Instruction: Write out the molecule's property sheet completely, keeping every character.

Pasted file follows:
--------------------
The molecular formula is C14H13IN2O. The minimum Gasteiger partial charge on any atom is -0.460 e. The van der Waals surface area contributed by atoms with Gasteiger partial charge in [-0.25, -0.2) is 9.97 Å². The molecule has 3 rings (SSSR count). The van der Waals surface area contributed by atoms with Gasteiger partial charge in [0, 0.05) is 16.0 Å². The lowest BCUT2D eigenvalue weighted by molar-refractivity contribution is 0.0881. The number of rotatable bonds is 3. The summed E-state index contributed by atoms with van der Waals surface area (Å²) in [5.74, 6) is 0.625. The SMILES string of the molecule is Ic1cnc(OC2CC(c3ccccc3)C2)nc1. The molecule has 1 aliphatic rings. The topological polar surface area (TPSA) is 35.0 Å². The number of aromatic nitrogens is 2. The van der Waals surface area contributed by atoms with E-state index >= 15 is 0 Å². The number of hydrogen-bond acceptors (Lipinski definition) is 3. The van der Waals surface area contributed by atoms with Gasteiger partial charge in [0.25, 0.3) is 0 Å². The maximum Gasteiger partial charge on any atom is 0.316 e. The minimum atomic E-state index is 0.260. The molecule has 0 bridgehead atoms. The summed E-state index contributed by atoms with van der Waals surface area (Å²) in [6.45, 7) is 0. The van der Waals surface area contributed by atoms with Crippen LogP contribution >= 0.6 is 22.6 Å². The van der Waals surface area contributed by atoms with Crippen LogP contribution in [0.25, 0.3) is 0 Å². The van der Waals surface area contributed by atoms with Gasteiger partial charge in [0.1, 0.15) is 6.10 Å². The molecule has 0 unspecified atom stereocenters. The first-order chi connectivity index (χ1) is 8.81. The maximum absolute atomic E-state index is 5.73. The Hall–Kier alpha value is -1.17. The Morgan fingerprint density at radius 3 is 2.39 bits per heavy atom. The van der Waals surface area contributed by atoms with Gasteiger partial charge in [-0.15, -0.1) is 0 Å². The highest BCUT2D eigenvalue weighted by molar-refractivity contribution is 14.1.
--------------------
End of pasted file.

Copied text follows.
The molecular formula is C14H13IN2O. The minimum Gasteiger partial charge on any atom is -0.460 e. The van der Waals surface area contributed by atoms with Gasteiger partial charge in [-0.25, -0.2) is 9.97 Å². The molecule has 3 rings (SSSR count). The van der Waals surface area contributed by atoms with Gasteiger partial charge in [0, 0.05) is 16.0 Å². The lowest BCUT2D eigenvalue weighted by molar-refractivity contribution is 0.0881. The number of rotatable bonds is 3. The summed E-state index contributed by atoms with van der Waals surface area (Å²) in [5.74, 6) is 0.625. The SMILES string of the molecule is Ic1cnc(OC2CC(c3ccccc3)C2)nc1. The molecule has 1 aliphatic rings. The topological polar surface area (TPSA) is 35.0 Å². The number of aromatic nitrogens is 2. The van der Waals surface area contributed by atoms with E-state index >= 15 is 0 Å². The number of hydrogen-bond acceptors (Lipinski definition) is 3. The van der Waals surface area contributed by atoms with Gasteiger partial charge in [0.25, 0.3) is 0 Å². The maximum Gasteiger partial charge on any atom is 0.316 e. The minimum atomic E-state index is 0.260. The molecule has 0 bridgehead atoms. The summed E-state index contributed by atoms with van der Waals surface area (Å²) in [6.45, 7) is 0. The van der Waals surface area contributed by atoms with Crippen LogP contribution >= 0.6 is 22.6 Å². The van der Waals surface area contributed by atoms with Crippen LogP contribution in [0.25, 0.3) is 0 Å². The van der Waals surface area contributed by atoms with Gasteiger partial charge in [0.1, 0.15) is 6.10 Å². The molecule has 0 unspecified atom stereocenters. The first-order chi connectivity index (χ1) is 8.81. The maximum absolute atomic E-state index is 5.73. The Hall–Kier alpha value is -1.17. The Morgan fingerprint density at radius 3 is 2.39 bits per heavy atom. The van der Waals surface area contributed by atoms with Gasteiger partial charge in [-0.15, -0.1) is 0 Å². The highest BCUT2D eigenvalue weighted by molar-refractivity contribution is 14.1.